As noted above, if your disability prevents you from performing effectively at work and you have sought medical attention for your condition, you can apply for disability benefits from your insurance provider.  You will be required to submit an application that includes detailed documentation from your doctor or medical team, and shows how your symptoms prevent you from performing specific work tasks.

The two most common points in time when a long-term disability claim may be denied is when a disabled person first applies for LTD benefits and then, after two years when the requirements for disability benefits becomes more stringent.  In the first two years, a person is eligible for benefits if the symptoms of their disability prevent them from performing the essential tasks of their own occupation, but after two years, eligibility requires that a person’s disability prevents them from doing any job for which they may be suited, based on their experience, education or training.  This means, after having your LTD claim approved and receiving benefits, it is not unusual to have benefits denied after two years because the insurance provider believes your disability doesn’t prevent you from performing any suitable occupation.

Legitimate applications for disability benefits are sometimes rejected, both by LTD insurance plans (for persons who have LTD insurance) and the Canada Pension Plan. If your claim is denied, an experienced and competent disability benefits lawyer offers the best chance of obtaining owed benefits.



We understand that being denied disability benefits can be frustrating and devastating. Your time to fight your disability insurance company is limited. Please do not delay in calling long term disability lawyer. We have successfully sued numerous disability insurance companies including: Manulife, Sunlife, Desjardins, Great West Life, Blue Cross, AIG, SSQ, RBC, Industrial Alliance and more.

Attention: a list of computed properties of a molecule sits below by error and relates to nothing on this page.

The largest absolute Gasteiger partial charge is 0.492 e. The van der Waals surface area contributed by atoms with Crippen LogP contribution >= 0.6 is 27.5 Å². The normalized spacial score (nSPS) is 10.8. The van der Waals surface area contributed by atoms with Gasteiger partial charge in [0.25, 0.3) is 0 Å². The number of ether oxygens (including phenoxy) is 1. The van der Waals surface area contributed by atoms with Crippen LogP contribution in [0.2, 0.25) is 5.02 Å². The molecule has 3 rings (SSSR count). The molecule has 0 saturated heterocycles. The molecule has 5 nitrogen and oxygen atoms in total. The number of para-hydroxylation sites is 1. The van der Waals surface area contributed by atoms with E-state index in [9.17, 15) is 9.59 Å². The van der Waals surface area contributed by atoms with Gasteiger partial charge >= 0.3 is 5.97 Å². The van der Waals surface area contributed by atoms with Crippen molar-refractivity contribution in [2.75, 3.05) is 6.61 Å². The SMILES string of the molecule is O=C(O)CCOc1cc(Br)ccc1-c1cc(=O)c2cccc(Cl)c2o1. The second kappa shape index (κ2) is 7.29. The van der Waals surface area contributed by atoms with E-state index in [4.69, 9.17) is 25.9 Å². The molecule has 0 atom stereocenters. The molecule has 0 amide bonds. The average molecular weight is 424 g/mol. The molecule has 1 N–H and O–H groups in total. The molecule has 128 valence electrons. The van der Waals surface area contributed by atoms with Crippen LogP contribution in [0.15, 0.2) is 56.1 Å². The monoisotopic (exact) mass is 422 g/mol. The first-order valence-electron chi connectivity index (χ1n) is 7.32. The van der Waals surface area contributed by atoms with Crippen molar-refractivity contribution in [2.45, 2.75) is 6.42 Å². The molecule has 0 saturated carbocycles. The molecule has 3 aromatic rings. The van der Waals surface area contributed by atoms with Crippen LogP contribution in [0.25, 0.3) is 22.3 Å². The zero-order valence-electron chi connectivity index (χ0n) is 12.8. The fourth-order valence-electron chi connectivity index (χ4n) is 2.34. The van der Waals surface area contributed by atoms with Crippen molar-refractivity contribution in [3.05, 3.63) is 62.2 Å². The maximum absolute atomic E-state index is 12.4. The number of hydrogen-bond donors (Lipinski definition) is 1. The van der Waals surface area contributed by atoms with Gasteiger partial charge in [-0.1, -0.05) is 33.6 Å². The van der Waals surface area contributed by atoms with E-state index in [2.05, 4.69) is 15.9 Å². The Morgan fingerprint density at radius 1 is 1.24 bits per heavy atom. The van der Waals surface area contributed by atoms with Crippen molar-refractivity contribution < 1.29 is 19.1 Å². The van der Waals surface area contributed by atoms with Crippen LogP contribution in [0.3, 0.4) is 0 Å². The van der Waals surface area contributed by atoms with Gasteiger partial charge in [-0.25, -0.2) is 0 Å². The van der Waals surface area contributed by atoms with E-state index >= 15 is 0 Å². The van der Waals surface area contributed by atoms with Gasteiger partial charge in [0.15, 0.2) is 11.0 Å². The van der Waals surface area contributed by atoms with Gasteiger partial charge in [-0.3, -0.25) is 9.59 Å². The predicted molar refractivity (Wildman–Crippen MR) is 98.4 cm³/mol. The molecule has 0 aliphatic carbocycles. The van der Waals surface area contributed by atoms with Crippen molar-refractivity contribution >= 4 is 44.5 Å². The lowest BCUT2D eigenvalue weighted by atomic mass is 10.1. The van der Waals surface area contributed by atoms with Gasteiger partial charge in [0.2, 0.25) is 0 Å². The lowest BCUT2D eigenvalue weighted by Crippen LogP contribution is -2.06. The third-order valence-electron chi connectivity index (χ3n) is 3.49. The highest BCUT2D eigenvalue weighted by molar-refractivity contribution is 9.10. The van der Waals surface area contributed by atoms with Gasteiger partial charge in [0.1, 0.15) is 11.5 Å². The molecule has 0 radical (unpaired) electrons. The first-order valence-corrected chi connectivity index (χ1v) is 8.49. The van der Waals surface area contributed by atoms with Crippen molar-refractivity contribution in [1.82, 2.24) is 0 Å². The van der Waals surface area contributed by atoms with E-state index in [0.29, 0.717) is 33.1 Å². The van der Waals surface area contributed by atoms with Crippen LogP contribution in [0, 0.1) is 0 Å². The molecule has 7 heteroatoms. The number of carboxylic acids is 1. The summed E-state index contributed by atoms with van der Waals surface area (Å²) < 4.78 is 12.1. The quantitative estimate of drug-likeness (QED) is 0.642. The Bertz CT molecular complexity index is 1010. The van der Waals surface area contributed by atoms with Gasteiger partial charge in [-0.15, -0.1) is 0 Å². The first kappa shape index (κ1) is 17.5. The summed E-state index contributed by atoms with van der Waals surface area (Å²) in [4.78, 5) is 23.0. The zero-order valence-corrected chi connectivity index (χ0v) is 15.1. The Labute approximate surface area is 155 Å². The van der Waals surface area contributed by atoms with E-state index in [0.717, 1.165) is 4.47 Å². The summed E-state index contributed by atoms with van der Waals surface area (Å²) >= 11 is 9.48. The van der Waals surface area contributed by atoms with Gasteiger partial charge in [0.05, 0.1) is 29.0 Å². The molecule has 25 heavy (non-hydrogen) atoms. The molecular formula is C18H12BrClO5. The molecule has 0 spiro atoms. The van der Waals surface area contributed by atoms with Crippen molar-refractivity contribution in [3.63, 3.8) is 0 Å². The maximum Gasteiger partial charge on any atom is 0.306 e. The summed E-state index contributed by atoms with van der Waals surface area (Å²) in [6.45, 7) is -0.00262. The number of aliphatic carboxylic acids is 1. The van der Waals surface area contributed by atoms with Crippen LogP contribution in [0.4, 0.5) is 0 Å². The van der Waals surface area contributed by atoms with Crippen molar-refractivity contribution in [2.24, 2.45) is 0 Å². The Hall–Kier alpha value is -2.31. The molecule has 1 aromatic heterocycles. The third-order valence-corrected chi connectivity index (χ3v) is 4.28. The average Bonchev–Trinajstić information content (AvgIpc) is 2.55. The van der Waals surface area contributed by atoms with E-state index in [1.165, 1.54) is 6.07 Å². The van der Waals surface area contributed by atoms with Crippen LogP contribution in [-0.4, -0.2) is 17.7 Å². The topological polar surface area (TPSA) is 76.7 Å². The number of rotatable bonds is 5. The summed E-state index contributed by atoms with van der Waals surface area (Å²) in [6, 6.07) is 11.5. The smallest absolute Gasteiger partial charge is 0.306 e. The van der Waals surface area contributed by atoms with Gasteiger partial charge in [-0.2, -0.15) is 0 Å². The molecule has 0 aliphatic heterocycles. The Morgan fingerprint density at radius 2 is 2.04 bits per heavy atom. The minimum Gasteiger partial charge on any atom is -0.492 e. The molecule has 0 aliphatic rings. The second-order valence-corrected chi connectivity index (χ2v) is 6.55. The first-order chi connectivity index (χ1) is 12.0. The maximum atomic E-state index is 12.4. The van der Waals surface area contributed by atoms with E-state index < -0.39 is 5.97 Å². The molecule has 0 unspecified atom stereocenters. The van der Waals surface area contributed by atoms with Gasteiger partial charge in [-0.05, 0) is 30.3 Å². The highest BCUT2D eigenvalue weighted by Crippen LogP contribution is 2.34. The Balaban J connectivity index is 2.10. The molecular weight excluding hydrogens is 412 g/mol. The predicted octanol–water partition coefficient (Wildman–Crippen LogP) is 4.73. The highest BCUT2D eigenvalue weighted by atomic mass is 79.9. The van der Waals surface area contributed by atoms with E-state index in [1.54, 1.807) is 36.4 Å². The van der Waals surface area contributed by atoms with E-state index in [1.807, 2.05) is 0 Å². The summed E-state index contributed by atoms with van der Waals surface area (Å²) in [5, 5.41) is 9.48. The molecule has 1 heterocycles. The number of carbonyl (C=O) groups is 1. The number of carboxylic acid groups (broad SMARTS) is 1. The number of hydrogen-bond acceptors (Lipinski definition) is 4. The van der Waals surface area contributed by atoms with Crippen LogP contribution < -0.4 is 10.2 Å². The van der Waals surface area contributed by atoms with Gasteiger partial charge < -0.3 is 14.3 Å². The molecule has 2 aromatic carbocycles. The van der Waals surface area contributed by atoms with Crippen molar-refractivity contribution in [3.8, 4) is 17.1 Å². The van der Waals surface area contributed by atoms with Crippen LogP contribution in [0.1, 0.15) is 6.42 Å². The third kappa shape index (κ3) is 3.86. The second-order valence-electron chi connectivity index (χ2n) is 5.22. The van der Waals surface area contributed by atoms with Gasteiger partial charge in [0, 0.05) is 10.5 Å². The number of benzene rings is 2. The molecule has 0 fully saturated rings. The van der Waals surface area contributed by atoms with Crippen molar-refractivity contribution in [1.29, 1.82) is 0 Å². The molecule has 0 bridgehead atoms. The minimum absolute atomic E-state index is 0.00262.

Call your trusted long term disability lawyers at 1-888-GOKOTAK (Toll Free for all of Canada), or (416) 816-1500 (Local Number for Ontario Residents), (403) 319-0071, (587) 414-1010 (Local Numbers for Alberta Residents). Our consultation is free and we don’t get paid until you do. We can meet you at our offices, at a coffee shop, your home or a local court house. We represent disabled people throughout Ontario and Alberta, including Toronto, Mississauga, Brampton, Milton, Georgetown, Orangeville, Oakville, Burlington, Hamilton, St.Catharines, Niagara Falls, Stoney Creek, Kitchener/Waterloo, Cambridge, London, Windsor, Markham, Pickering, Oshawa, Peterborough, Keswick, Kingston, Ottawa, Banff, Brooks, Calgary, Edmonton, Fort McMurray, Grande Prairie, Jasper, Lake Louise, Lethbridge, Medicine Hat, Red Deer, Saint Albert and other locations.

Disclaimer: This article is intended to supply general information to the public. We make every effort to ensure the accuracy of this information. However, as laws change quickly, the reader should always ensure the accuracy and applicability of such information with respect to their particular case. The information contained in this article cannot replace a thorough and complete review of the reader’s situation by competent legal counsel who has had an opportunity to review all of the facts.